The Internal Revenue Service and Federal Trade Commission announced a joint advisory, warning consumers of some of the pitfalls of Credit Counseling. They plan to team up to investigate both deceptive practices of the industry and the often-misleading nonprofit status of some of these credit-counseling agencies.
"Consumers who are struggling financially need to be careful not to lose even more money to someone offering a quick and easy way to fix credit problems," said Timothy J. Muris, Chairman of the FTC. "We want all consumers seeking help to take some common sense precautions."
The IRS, FTC, and State agencies urged consumers to be wary when choosing a credit counseling organization. A large number of complaints from consumer advocate groups have alerted these groups of some of the deceptive practices and hidden costs associated with some credit counseling agencies. Consumer complaints have centered on high fees, hidden charges, and the lack of actual help these organizations have been able to offer.
The IRS is concerned that some credit counseling agencies are abusing their status as "tax exempt organizations" in order to avoid state and federal consumer protection laws. Many credit-counseling agencies have been able to operate using deceptive practices and hide under their "nonprofit" status. As nonprofits, the agencies are now exempt from dozens of state and federal regulations.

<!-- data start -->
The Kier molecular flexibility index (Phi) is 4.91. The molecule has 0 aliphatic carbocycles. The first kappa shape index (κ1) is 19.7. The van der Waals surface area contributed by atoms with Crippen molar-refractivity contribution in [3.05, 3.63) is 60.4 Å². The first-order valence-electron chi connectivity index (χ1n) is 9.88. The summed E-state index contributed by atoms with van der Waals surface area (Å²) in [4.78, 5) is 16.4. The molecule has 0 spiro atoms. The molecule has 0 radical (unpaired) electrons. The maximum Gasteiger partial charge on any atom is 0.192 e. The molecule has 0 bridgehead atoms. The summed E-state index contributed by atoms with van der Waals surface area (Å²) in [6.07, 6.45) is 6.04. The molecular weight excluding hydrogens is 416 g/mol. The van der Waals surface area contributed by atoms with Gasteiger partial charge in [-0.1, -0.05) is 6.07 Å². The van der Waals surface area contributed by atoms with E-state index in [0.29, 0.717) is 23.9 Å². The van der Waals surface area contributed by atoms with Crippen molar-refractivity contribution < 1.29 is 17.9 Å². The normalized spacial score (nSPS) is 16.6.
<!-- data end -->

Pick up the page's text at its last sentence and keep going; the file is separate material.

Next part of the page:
The IRS also warns consumers that a "nonprofit" status does not ensure the quality of an organization; it is merely a tax code classification. Consumer groups have also criticized the large salaries of many of the credit counseling agencies' executives. "Consumers need to know not to read too much into not-for profit status - that's no guarantee that someone is legit," said a director of the FTC's Midwest Operations.
The IRS has begun auditing some credit counseling services to see if they meet the criteria for their nonprofit status. To obtain tax exempt status, a credit counseling agency must limit its services to poor customers or must primarily provide education and counseling to the public. Many credit counseling agencies have been criticized for focusing on higher profitability and just acting as a middle man funneling money to the creditor and just taking a cut of the payments. The IRS said that simply enrolling people into payment plans is not enough. They also plan to more aggressively screen new applicants from credit counseling organizations.
There is heightened concern as more and more consumers enter into credit counseling programs. The number of consumers involved in some sort of credit counseling sky rocketed to an estimated 9 million in 2002. This number is expected to grow as more and more consumers will be required to undergo some sort of credit counseling prior to filing bankruptcy under the proposed new bankruptcy laws.